“There is no us. I’ve already told you that.”
“And you know I’m not a very good listener.”
We were keeping our voices low, but I think our body language clearly indicated an argument. The other churchgoers were too distracted to notice, but Dimitri’s guardians were regarding us carefully. Again, I reminded myself about what Lissa and Mikhail had both said. Getting Dimitri angry in public was not going to do him any favors. The problem was, I had yet to say anything that didn’t make him angry.
“I wish you hadn’t come here,” he said at last. “It’s really better for us to stay apart.”
“That’s funny because I could have sworn you once said we were meant to be together.”
“I want you to stay away from me,” he said, ignoring my comment. “I don’t want you to keep trying to bring back feelings that are gone. That’s the past. None of that’s going to happen again. Not ever. It’s better for us if we act like strangers. It’s better for you.”
The loving, compassionate feelings he had stirred within me heated up–to fury. “If you’re going to tell me what I can or can’t do,” I growled in as low a tone as I could manage, “then at least have the courage to say it to my face!”
He spun around so quickly that he might have indeed still been Strigoi. His face was filled with… what? Not that earlier depression. Not rage either, though there was a bit of anger. There was more, though… a mingling of desperation, frustration, and maybe even fear. Underscoring all of it was pain, like he suffered from terrible, exquisite agony.
“I don’t want you here,” he said, eyes blazing. The words hurt, but something about it all thrilled me, just as his earlier agitation at my flippant comments had. This wasn’t the cold and calculating Strigoi. This wasn’t the defeated man in the cell. This was my old instructor, my lover, who attacked everything in life with intensity and passion. “How many times do I have to tell you that? You need to stay away from me.”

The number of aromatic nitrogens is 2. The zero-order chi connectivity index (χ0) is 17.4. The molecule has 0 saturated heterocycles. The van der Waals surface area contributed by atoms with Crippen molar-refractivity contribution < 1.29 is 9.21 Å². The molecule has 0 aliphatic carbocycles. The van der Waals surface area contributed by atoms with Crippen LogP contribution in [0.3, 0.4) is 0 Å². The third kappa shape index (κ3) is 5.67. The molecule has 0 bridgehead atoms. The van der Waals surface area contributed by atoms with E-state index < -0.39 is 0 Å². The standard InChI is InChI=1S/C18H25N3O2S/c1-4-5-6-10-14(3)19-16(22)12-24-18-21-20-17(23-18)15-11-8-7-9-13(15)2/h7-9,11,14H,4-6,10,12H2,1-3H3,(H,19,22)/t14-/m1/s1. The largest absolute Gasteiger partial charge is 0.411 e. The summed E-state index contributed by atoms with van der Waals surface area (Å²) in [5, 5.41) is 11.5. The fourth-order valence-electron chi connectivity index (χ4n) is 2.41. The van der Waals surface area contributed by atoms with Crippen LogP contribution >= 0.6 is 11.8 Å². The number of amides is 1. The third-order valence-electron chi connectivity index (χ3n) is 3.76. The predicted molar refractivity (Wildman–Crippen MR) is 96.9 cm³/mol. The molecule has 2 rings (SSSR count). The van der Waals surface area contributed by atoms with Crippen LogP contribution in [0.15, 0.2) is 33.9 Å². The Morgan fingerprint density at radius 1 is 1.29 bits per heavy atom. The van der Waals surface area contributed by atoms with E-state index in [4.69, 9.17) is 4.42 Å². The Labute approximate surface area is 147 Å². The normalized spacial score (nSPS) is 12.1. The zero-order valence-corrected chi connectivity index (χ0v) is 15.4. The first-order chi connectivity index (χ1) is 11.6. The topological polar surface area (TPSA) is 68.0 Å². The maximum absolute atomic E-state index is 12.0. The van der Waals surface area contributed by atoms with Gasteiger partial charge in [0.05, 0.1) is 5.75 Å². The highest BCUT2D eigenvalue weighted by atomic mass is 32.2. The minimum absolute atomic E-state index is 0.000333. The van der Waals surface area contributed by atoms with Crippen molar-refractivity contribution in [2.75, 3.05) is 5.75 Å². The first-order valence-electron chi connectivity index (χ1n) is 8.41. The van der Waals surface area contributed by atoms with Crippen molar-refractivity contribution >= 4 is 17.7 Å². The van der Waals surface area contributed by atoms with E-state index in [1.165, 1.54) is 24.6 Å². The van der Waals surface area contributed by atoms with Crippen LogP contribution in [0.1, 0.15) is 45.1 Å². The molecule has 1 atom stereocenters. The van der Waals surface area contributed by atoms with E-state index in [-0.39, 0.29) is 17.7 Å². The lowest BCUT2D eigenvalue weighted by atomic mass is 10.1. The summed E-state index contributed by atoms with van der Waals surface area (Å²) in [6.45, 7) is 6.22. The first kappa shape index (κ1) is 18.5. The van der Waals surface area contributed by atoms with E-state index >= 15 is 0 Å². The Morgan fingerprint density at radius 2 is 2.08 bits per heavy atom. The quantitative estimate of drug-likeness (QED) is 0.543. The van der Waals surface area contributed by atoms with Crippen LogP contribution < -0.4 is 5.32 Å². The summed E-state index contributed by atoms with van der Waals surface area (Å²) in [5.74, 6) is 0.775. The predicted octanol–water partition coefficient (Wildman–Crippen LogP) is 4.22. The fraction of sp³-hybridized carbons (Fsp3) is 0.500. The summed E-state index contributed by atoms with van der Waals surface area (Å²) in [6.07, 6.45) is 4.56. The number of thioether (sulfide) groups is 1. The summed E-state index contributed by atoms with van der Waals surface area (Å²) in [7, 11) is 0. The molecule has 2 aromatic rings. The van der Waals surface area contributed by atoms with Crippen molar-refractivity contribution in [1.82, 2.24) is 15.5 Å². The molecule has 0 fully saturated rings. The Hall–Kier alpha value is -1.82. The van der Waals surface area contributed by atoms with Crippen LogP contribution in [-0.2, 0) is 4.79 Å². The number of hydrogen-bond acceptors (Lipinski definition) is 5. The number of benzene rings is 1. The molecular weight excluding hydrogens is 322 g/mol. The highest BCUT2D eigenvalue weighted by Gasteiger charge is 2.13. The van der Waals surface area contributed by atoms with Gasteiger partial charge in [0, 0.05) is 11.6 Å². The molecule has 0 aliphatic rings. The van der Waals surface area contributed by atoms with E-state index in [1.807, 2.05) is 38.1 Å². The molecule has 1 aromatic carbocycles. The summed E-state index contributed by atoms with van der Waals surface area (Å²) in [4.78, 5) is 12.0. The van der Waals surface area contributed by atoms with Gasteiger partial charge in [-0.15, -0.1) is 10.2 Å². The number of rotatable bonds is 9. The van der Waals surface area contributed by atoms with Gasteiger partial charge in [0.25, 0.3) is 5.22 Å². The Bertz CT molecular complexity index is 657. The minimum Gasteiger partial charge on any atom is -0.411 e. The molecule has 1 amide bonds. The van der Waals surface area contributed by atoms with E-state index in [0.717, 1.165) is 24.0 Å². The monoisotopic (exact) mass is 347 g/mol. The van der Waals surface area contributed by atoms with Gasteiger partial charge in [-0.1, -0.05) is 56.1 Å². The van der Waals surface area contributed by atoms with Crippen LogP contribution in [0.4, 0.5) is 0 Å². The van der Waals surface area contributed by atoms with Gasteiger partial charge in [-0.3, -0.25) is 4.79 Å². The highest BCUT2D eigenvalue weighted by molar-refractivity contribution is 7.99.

“But you aren’t going to hurt me. I know that.”
“I’ve already hurt you. Why can’t you understand that? How many times do I have to say it?”
“You told me… you told me before you left that you loved me.” My voice trembled. “How can you let that go?”
“Because it’s too late! And it’s easier than being reminded of what I did to you!” His control snapped, his voice echoing through the back of the church. The priest and those still taking communion didn’t notice, but we’d definitely gotten the attention of those in the back half of the church. A few of the guardians stiffened, and again, I had to repeat the warning to myself. No matter how furious I was at Dimitri, no matter how betrayed I felt that he’d turned away from me… I could not risk others thinking he was dangerous. Dimitri hardly looked like he was going to snap someone’s neck, but he was clearly upset, and one might confuse his frustration and pain for something more sinister.
I turned from him, trying to calm my churning emotions. When I looked back, our eyes locked, power and electricity burning between us. Dimitri could ignore it all he wanted, but that connection–that deep calling of our souls–was still in there. I wanted to touch him, not just with this brushing of my leg but with everything. I wanted to wrap him in my arms and hold him against me, reassuring him that we could do anything together. Without even realizing it, I reached toward him, needing that touch. He sprang up like I was a snake, and all of his guardians shot forward, braced for what he might do.
But he did nothing. Nothing except stare at me with a look that made my blood run cold. Like I was something strange and bad. “Rose. Please stop. Please stay away.” He was working hard to stay calm.
I shot up, now as angry and frustrated as him. I had a feeling if I stayed, we’d both snap. In an undertone, I murmured, “This isn’t over. I won’t give up on you.”
“I’ve given up on you,” he said back, voice also soft. “Love fades. Mine has.”
I stared at him in disbelief. All this time, he’d never phrased it like that. His protests had always been about some greater good, about the remorse he felt over being a monster or how it had scarred him from love. I’ve given up on you. Love fades. Mine has.
I backed up, the sting of those words hitting me as hard as if he’d slapped me. Something shifted in his features, like maybe he knew how much he’d hurt me. I didn’t stick around to see. Instead, I pushed my way out of the aisle and ran out the doors in the back, afraid that if I stayed any longer, everyone in the church would see me cry.